3) Who the hell said anything about no more power stations anyway?

Re:This is stupid. (1)

Chatsubo (807023) | about a year ago | (#42977491)

Honest question: If it works on a small scale couldn't we just build lots of them all in one location? We already have the distribution network.

That would give you economies of scale in maintenance on production, but you'd still sit with the maintenance of the distribution network, which you could perhaps eliminate if you rather sell individual units. I can also imagine that companies would not mind shifting the burden of maintenance cost onto the individual, even if it is more expensive overall. In fact maybe _because_ it's more expensive overall.

Re:This is stupid. (1)

Lonewolf666 (259450) | about a year ago | (#42977713)

I guess it would depend on the cost of maintenance. If those things are rather fiddly and need lots of maintenance, concentrating them in one place with maintenance staff on site might be most economical.

If they are low-maintenance, individual units win economically.

Re:This is stupid. (1)

terjeber (856226) | about a year ago | (#42977507)

4) Producing electricity far away from where it is used is inefficient since transporting electricity is quite inefficient.

Re:This is stupid. (1)

Anonymous Coward | about a year ago | (#42977711)

But but but 3D printed superconductors from space?

Re:This is stupid. (4, Funny)

Chrisq (894406) | about a year ago | (#42977233)

If something can be done on a small scale, it can be done better on a large scale This is why we have power stations.

... and brothels?

Re:This is stupid. (0)

a_hanso (1891616) | about a year ago | (#42977337)

Quantum entangle me an apple.

Re:This is stupid. (1)

aliquis (678370) | about a year ago | (#42977399)

There's benefits of small units to.

Imagine a car or ship for instance.

Re:This is stupid. (1)

JaredOfEuropa (526365) | about a year ago | (#42977701)

True if you only consider power generation in itself, but there are other factors such as distribution. That's why we have power stations (and an extensive national grid), but we still have small individual power plants in our cars. If this technology scales down well (and works at all...), then large power stations could be a thing of the past. A more efficient setup could mean small, local grids at the town, neighborhood or even street level with a few small plants supplying power, and a few crossovers for redundancy. And for those living out in the sticks, a home power plant may well be the more economical option.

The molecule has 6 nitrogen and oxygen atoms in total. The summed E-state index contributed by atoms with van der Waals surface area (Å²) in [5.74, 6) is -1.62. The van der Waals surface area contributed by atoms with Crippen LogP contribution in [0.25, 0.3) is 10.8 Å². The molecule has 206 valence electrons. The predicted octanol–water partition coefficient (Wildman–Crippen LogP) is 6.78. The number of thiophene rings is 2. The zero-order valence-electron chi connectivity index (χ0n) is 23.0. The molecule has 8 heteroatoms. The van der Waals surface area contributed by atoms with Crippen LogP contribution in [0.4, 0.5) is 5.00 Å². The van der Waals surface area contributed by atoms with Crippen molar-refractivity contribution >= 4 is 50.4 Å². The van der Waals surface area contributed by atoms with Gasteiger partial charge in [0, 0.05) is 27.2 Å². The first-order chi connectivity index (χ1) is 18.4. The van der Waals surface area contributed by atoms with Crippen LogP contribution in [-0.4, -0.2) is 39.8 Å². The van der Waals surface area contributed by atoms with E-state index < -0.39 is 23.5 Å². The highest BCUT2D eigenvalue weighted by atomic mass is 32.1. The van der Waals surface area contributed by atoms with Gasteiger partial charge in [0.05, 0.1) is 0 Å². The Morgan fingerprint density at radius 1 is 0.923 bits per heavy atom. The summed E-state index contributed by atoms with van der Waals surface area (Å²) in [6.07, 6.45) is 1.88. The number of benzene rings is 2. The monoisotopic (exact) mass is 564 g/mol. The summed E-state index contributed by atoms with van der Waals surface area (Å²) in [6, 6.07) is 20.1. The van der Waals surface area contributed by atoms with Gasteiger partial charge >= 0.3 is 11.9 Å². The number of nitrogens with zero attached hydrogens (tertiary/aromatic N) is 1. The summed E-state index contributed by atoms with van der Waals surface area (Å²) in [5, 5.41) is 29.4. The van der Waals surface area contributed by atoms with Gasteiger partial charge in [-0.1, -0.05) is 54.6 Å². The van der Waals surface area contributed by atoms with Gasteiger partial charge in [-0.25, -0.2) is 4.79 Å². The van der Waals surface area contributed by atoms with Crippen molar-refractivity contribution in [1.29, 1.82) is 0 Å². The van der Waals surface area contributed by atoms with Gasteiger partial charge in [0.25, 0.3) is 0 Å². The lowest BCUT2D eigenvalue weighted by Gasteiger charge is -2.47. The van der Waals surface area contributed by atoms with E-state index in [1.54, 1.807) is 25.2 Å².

Re:This is stupid. (1)

quenda (644621) | about a year ago | (#42977751)

If something can be done on a small scale, it can be done better on a large scale This is why we have power stations.

Many cities pipe hot water from those power stations to homes for heating and washing.
I suppose you think anyone who has their own home heating furnace or water heater is backward and inefficient?

good luck with recycling/upgrading/replacing! (1, Interesting)

fantomas (94850) | about a year ago | (#42977141)

Good luck with recycling that, where I live it's hard enough to get rid of used auto oil at the local dump (municipal recycling facility).

And if it's like any other "white goods" it's going to be upgraded, have parts replaced, newer model put in.

  Going to love what happens when your old nuclear powerplant goes past its warranty date and you want some new hoses, want to chuck out the old model for a bigger model etc. How does that work for the local recycling facilities? or if you want to knock down an old house and level the ground so you've got to dump an old nuclear reactor somewhere?

I'm sure there's a simple answer, please enlighten me. Apparently some cities have mountains of discarded washing machines/fridges/other white goods, will we have the same of nuclear reactors?

Re:good luck with recycling/upgrading/replacing! (1)

dam.capsule.org (183256) | about a year ago | (#42977195)

From the article:

This sets off a reaction in which one of the neutrons in the nickel atom splits into a proton, an electron and an antineutrino. This changes the nickel into copper, and releases energy without dangerous ionizing radiation.